Lie groups and algebraic groups both correspond with Lie algebras, which are by definition the left invariant vector field. But the topology of Lie groups and algebraic groups are different. Are their Lie algebras different?

More concretely, let $G=GL(n,\mathbb C)$ for $n$ a positive integer. When it is considered as a Lie group, the production is given the product topology. But when it is considered as an algebraic group, it is the Zariski topology that is used. In the first case, $G$ is not connected, while in the second case, $G$ is connected. Both of them have Lie algebra $M(n,\mathbb C)$. Are the two Lie algebras "really" all the same?

If they are all the same, is this always the case when $G$ is an arbitrary group which can be considered both as a Lie group and as an algebraic group?

  • 1
    $\begingroup$ $GL(n,\mathbb{C})$ is connected, whether you use the product topology or the Zariski topology. $\endgroup$ – Ted Nov 15 '12 at 8:56
  • $\begingroup$ @Ted: Thank you for the comment. Is it wrong that $GL(n, \mathbb C)^{\circ}$ consists of the matrices of determinant $>0$, when it is a Lie group? $\endgroup$ – ShinyaSakai Nov 17 '12 at 1:56
  • $\begingroup$ If the field were $\mathbb{R}$, you would get 2 components because $\mathbb{R} - \{0\}$ is disconnected. But $\mathbb{C} - \{0\}$ is connected, so that argument does not apply. In fact, $GL(n,\mathbb{C})$ is connected (with the topology as a subspace of $\mathbb{C}^{n^2}$). $\endgroup$ – Ted Nov 17 '12 at 7:44
  • $\begingroup$ @Ted: I was mistaken. Thank you very much. $\endgroup$ – ShinyaSakai Nov 18 '12 at 7:58

Your statement about "the case when $G$ is an arbitrary group which can be considered both as a Lie group and as an algebraic group" doesn't really make sense on the face of it: Lie groups are not algebraic groups and vice versa. But if $G$ is an algebraic group over $\mathbb{C}$, then the set of its points $G(\mathbb{C})$ is a complex Lie group, and the Lie algebra of $G$ (as an algebraic group) and of $G(\mathbb{C})$ (as a Lie group) coincide. Similarly with $\mathbb{C}$ replaced by $\mathbb{R}$. Here the algebraic group $G$ and the Lie group $G(\mathbb{C})$ are very different things: don't confuse an algebraic variety with the set of its points.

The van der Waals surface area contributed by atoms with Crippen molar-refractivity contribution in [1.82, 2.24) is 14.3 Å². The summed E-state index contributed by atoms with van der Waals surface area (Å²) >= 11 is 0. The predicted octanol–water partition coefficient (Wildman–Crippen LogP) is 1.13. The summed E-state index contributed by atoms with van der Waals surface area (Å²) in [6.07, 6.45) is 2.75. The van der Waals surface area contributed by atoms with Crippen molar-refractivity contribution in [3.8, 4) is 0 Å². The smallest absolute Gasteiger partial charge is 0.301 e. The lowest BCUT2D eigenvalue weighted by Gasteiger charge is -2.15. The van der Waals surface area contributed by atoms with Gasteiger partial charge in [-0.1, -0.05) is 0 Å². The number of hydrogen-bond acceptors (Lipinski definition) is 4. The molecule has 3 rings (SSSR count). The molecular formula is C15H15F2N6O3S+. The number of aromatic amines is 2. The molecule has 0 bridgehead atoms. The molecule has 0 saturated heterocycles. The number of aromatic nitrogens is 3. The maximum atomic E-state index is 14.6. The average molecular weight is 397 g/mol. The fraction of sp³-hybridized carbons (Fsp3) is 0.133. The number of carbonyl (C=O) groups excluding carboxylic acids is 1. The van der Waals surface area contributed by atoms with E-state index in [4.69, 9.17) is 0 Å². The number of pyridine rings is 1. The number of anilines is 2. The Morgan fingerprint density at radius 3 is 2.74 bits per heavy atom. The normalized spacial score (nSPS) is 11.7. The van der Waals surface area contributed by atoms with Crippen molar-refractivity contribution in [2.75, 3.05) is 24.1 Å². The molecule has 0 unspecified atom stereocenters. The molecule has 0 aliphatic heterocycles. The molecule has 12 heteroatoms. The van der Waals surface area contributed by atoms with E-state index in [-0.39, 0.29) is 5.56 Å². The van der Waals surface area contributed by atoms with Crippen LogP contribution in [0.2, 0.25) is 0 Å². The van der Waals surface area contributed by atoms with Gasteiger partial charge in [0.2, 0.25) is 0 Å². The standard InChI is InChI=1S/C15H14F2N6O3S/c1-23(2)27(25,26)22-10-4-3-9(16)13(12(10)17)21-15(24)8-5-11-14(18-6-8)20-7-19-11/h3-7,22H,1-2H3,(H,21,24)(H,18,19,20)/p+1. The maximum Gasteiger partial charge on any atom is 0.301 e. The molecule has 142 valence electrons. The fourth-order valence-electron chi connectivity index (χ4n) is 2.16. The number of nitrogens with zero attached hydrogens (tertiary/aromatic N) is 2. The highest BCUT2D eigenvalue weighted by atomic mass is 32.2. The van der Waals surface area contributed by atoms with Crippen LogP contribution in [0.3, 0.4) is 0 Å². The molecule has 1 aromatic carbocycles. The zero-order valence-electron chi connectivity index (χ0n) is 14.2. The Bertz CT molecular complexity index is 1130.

Perhaps it would help to draw a diagram:

$$ \begin{array}{ccc} \text{algebraic groups} & \to & \text{Lie groups}\\ & \searrow & \downarrow\\ & & \text{Lie algebras} \end{array}$$

(This is a diagram of functors between categories, if you like). The diagonal arrow and the downward arrow have very different definitions; they're not just two instances of the same functor applied to topological groups where we regard an algebraic group as a topological group in the Zariski topology. And that, I hope, clears up your confusion about the topologies being different: it doesn't matter, because the functors are different too. :-)

  • $\begingroup$ Thank you very much for the answer. "If $G$ is an algebraic group over $\mathbb C$, then the set of its points $G(\mathbb C)$ is a complex Lie group", since we must have a manifold structure on a Lie group, would you please tell me how is the manifold structure on $G(\mathbb C)$ defined? Thanks a lot. $\endgroup$ – ShinyaSakai Nov 18 '12 at 7:53
  • $\begingroup$ If $X$ is any non-singular algebraic variety over $\mathbb{C}$, then $X(\mathbb{C})$ is a complex manifold by the implicit function theorem. (Moreover, any algebraic group over a field of char 0 is nonsingular.) $\endgroup$ – David Loeffler Nov 18 '12 at 12:00

Your Answer

By clicking “Post Your Answer”, you agree to our terms of service, privacy policy and cookie policy

Not the answer you're looking for? Browse other questions tagged or ask your own question.